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Vedder Thinking | Articles SEC Staff’s Latest Risk Alert Highlights Additional Focus Areas for Compliance with the Adviser Marketing Rule


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On June 8, 2023, the SEC’s Division of Examinations issued a risk alert highlighting certain additional areas of emphasis for upcoming examinations focused on marketing rule, which took effect on November 4, 2022 and replaced the previous advertising and cash solicitation rules under the Advisers Act.  The risk alert follows a September 19, 2022 publication in which the SEC staff initially identified focus areas for examinations relating to the new marketing rule. 

In its latest risk alert, the Division’s staff notes that it will continue to focus on areas previously identified in the earlier risk alert, including the implementation of policies and procedures reasonably designed to prevent violations of the marketing rule, the rule’s substantiation requirement, compliance with the rule’s performance advertisement requirements and related books and records requirements.

Continuing Review for Compliance with the General Prohibitions  

The staff also noted that, as a component of examinations including a review of advisers’ marketing practices, the Division will continue to focus on compliance with general prohibitions, such as making an untrue statement of a material fact, or omitting a material fact necessary to make the statement made, in light of the circumstances under which it was made, not misleading.  

Other general prohibitions include:

  • Including a material statement of fact that the adviser does not have a reasonable basis for believing it will be able to substantiate upon demand by the SEC; 
  • Including information that would reasonably be likely to cause an untrue or misleading implication or inference to be drawn concerning a material fact relating to the adviser;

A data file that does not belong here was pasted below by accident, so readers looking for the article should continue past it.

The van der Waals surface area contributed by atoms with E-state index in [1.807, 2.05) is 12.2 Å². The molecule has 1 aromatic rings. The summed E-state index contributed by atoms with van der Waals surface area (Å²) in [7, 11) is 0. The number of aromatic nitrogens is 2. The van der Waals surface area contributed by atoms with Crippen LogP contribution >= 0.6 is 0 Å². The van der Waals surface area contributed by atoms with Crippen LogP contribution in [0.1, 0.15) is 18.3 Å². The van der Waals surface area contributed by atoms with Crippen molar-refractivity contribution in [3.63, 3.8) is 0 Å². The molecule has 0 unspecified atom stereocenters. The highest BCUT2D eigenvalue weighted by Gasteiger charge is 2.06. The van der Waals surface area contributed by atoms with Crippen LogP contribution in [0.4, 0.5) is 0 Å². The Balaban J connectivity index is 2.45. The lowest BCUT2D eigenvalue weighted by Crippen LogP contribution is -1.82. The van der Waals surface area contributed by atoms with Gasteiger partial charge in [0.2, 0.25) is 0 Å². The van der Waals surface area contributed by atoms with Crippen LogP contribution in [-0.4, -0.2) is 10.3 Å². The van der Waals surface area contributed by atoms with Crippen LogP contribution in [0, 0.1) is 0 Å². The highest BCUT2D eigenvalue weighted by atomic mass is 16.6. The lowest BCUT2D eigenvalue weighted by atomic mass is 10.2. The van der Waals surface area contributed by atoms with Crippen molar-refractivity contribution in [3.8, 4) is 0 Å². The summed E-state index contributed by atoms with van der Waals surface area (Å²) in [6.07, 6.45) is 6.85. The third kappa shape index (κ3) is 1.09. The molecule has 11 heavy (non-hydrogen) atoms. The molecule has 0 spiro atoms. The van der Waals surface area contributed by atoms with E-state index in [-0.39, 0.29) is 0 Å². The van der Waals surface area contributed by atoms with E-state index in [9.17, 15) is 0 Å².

• Discussing any potential benefits to clients or investors connected with or resulting from the adviser’s services or methods of operation without providing fair and balanced treatment of any associated material risks or limitations;
  • Referencing specific investment advice provided by the adviser in a manner that is not fair and balanced; 
  • Including or excluding performance results, or, presenting performance time periods, in a manner that is not fair and balanced; or 
  • Including information that is otherwise materially misleading. 

 Additional Marketing Rule Areas of Emphasis

The risk alert signaled that the other aspects of the marketing rule subject to SEC staff scrutiny generally relate to testimonials and endorsements, third-party ratings and Form ADV disclosures, as follows:

· Testimonials and Endorsements.  The staff is reviewing whether advisers are in compliance with requirements regarding the use of testimonials and endorsements, including whether:

  • disclosures are provided, including clear and prominent disclosure of whether the person giving the testimonial or endorsement is a client or investor, that the promoter is compensated, if applicable, and of material conflicts of interest;
  • oversight conditions are met, such as whether advisers have a reasonable basis for believing that the testimonials or endorsements disseminated comply with the rule’s requirements; 
  • written agreements are entered into, where required, such as written agreements with promoters (subject to certain limited exceptions under the rule); and
  • ineligible persons (e.g., “bad actors”) have been compensated for testimonials or endorsements (subject to certain limited exceptions under the rule).

· Third-Party Ratings.  The staff is reviewing whether advisers are in compliance with the rule’s requirements regarding the use of third-party ratings in advertisements, including whether:

  • the adviser provides, or reasonably believes that the third-party rating provides, clear and prominent disclosure of: (i) the date on which the rating was given and the period of time upon which it was based; (ii) the identity of the third party that created and tabulated the rating; and (iii) if applicable, that compensation has been provided directly or indirectly by the adviser in using or obtaining the rating.
  • questionnaires or surveys used in preparation of a third-party rating meet certain conditions, such as that the adviser has a reasonable basis for believing that it is structured to make it equally easy for a participant to provide favorable and unfavorable responses, and not in a way that would produce any predetermined result.

· Form ADV.  The staff is reviewing whether advisers accurately completed the new subsection to Item 5 of Form ADV Part 1A regarding the adviser’s marketing activities in connection with annual updating amendment filings.  

The SEC staff encouraged investment advisers to assess their practices, policies and procedures in light of the additional examination review areas and, as necessary, to implement appropriate modifications to training, supervisory, oversight and compliance programs.  

The risk alert is available here.


Nathaniel Segal


Jacob C. Tiedt


Kwashay (Shay) Wilkerson